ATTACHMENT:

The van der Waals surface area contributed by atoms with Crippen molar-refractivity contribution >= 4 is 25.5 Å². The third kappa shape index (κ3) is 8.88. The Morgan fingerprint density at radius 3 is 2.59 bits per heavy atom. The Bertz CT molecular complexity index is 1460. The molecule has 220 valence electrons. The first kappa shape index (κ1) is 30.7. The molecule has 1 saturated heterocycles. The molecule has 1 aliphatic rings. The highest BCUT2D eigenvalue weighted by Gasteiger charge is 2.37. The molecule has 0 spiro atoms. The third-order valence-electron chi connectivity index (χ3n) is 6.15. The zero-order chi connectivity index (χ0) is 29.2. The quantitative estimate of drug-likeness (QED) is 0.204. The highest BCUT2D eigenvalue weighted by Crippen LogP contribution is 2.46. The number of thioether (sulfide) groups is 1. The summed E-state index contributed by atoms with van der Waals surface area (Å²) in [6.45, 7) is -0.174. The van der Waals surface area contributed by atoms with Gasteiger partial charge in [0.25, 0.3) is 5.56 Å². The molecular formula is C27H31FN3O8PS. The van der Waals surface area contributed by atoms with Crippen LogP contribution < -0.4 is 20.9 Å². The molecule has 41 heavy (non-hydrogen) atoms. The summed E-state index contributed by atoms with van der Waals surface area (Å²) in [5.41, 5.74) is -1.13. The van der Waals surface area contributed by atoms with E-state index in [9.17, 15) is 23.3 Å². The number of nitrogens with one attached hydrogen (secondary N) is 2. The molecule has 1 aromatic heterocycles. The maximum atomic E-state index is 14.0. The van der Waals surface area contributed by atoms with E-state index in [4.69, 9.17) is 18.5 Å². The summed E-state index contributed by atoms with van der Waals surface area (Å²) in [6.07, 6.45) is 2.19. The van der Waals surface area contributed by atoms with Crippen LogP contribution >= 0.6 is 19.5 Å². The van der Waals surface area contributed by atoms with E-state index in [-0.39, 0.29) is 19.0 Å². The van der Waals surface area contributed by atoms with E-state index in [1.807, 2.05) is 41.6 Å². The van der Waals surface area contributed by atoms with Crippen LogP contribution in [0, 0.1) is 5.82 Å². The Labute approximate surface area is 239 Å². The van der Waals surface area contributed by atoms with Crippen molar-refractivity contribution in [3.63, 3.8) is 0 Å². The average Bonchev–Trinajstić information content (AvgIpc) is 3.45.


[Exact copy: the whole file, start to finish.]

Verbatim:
The van der Waals surface area contributed by atoms with Crippen molar-refractivity contribution >= 4 is 25.5 Å². The third kappa shape index (κ3) is 8.88. The Morgan fingerprint density at radius 3 is 2.59 bits per heavy atom. The Bertz CT molecular complexity index is 1460. The molecule has 220 valence electrons. The first kappa shape index (κ1) is 30.7. The molecule has 1 saturated heterocycles. The molecule has 1 aliphatic rings. The highest BCUT2D eigenvalue weighted by Gasteiger charge is 2.37. The molecule has 0 spiro atoms. The third-order valence-electron chi connectivity index (χ3n) is 6.15. The zero-order chi connectivity index (χ0) is 29.2. The quantitative estimate of drug-likeness (QED) is 0.204. The highest BCUT2D eigenvalue weighted by Crippen LogP contribution is 2.46. The number of thioether (sulfide) groups is 1. The summed E-state index contributed by atoms with van der Waals surface area (Å²) in [6.45, 7) is -0.174. The van der Waals surface area contributed by atoms with Gasteiger partial charge in [0.25, 0.3) is 5.56 Å². The molecular formula is C27H31FN3O8PS. The van der Waals surface area contributed by atoms with Crippen LogP contribution < -0.4 is 20.9 Å². The molecule has 41 heavy (non-hydrogen) atoms. The summed E-state index contributed by atoms with van der Waals surface area (Å²) in [5.41, 5.74) is -1.13. The van der Waals surface area contributed by atoms with E-state index in [9.17, 15) is 23.3 Å². The number of nitrogens with one attached hydrogen (secondary N) is 2. The molecule has 1 aromatic heterocycles. The maximum atomic E-state index is 14.0. The van der Waals surface area contributed by atoms with E-state index in [4.69, 9.17) is 18.5 Å². The summed E-state index contributed by atoms with van der Waals surface area (Å²) in [6.07, 6.45) is 2.19. The van der Waals surface area contributed by atoms with Crippen LogP contribution >= 0.6 is 19.5 Å². The van der Waals surface area contributed by atoms with E-state index in [-0.39, 0.29) is 19.0 Å². The van der Waals surface area contributed by atoms with E-state index in [1.807, 2.05) is 41.6 Å². The van der Waals surface area contributed by atoms with Crippen LogP contribution in [0, 0.1) is 5.82 Å². The Labute approximate surface area is 239 Å². The van der Waals surface area contributed by atoms with Crippen molar-refractivity contribution in [3.63, 3.8) is 0 Å². The average Bonchev–Trinajstić information content (AvgIpc) is 3.45.